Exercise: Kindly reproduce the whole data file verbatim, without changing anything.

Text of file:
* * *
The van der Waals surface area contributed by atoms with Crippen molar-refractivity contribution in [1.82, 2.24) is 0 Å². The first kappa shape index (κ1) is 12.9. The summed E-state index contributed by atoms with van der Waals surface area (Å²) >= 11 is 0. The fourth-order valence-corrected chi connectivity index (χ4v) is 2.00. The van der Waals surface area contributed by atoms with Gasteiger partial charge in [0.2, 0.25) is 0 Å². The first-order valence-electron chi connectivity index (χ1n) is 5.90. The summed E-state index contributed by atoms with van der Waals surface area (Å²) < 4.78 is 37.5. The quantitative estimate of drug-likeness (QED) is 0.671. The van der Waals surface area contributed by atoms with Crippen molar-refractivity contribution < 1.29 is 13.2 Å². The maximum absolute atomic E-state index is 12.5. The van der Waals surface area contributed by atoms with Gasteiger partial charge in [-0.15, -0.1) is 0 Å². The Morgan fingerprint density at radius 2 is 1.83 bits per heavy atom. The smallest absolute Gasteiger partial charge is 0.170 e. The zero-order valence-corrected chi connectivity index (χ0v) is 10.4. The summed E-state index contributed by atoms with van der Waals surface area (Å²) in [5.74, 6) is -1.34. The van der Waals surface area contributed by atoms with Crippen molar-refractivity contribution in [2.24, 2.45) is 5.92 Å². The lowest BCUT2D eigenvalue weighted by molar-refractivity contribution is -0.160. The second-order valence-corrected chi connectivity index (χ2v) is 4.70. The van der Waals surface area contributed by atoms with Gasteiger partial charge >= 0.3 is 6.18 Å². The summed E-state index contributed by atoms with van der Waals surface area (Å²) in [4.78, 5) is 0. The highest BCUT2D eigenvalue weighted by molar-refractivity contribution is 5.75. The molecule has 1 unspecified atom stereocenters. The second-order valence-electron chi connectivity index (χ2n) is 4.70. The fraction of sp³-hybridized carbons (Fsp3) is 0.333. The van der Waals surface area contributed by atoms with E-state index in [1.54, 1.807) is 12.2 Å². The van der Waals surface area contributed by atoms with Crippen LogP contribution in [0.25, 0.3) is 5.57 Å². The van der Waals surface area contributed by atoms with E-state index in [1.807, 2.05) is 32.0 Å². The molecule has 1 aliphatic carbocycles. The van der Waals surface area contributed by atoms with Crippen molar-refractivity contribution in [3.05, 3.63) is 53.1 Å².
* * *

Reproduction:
The van der Waals surface area contributed by atoms with Crippen molar-refractivity contribution in [1.82, 2.24) is 0 Å². The first kappa shape index (κ1) is 12.9. The summed E-state index contributed by atoms with van der Waals surface area (Å²) >= 11 is 0. The fourth-order valence-corrected chi connectivity index (χ4v) is 2.00. The van der Waals surface area contributed by atoms with Gasteiger partial charge in [0.2, 0.25) is 0 Å². The first-order valence-electron chi connectivity index (χ1n) is 5.90. The summed E-state index contributed by atoms with van der Waals surface area (Å²) < 4.78 is 37.5. The quantitative estimate of drug-likeness (QED) is 0.671. The van der Waals surface area contributed by atoms with Crippen molar-refractivity contribution < 1.29 is 13.2 Å². The maximum absolute atomic E-state index is 12.5. The van der Waals surface area contributed by atoms with Gasteiger partial charge in [-0.15, -0.1) is 0 Å². The Morgan fingerprint density at radius 2 is 1.83 bits per heavy atom. The smallest absolute Gasteiger partial charge is 0.170 e. The zero-order valence-corrected chi connectivity index (χ0v) is 10.4. The summed E-state index contributed by atoms with van der Waals surface area (Å²) in [5.74, 6) is -1.34. The van der Waals surface area contributed by atoms with Crippen molar-refractivity contribution in [2.24, 2.45) is 5.92 Å². The lowest BCUT2D eigenvalue weighted by molar-refractivity contribution is -0.160. The second-order valence-corrected chi connectivity index (χ2v) is 4.70. The van der Waals surface area contributed by atoms with Gasteiger partial charge >= 0.3 is 6.18 Å². The summed E-state index contributed by atoms with van der Waals surface area (Å²) in [4.78, 5) is 0. The highest BCUT2D eigenvalue weighted by molar-refractivity contribution is 5.75. The molecule has 1 unspecified atom stereocenters. The second-order valence-electron chi connectivity index (χ2n) is 4.70. The fraction of sp³-hybridized carbons (Fsp3) is 0.333. The van der Waals surface area contributed by atoms with E-state index in [1.54, 1.807) is 12.2 Å². The van der Waals surface area contributed by atoms with Crippen LogP contribution in [0.25, 0.3) is 5.57 Å². The van der Waals surface area contributed by atoms with E-state index in [1.807, 2.05) is 32.0 Å². The molecule has 1 aliphatic carbocycles. The van der Waals surface area contributed by atoms with Crippen molar-refractivity contribution in [3.05, 3.63) is 53.1 Å².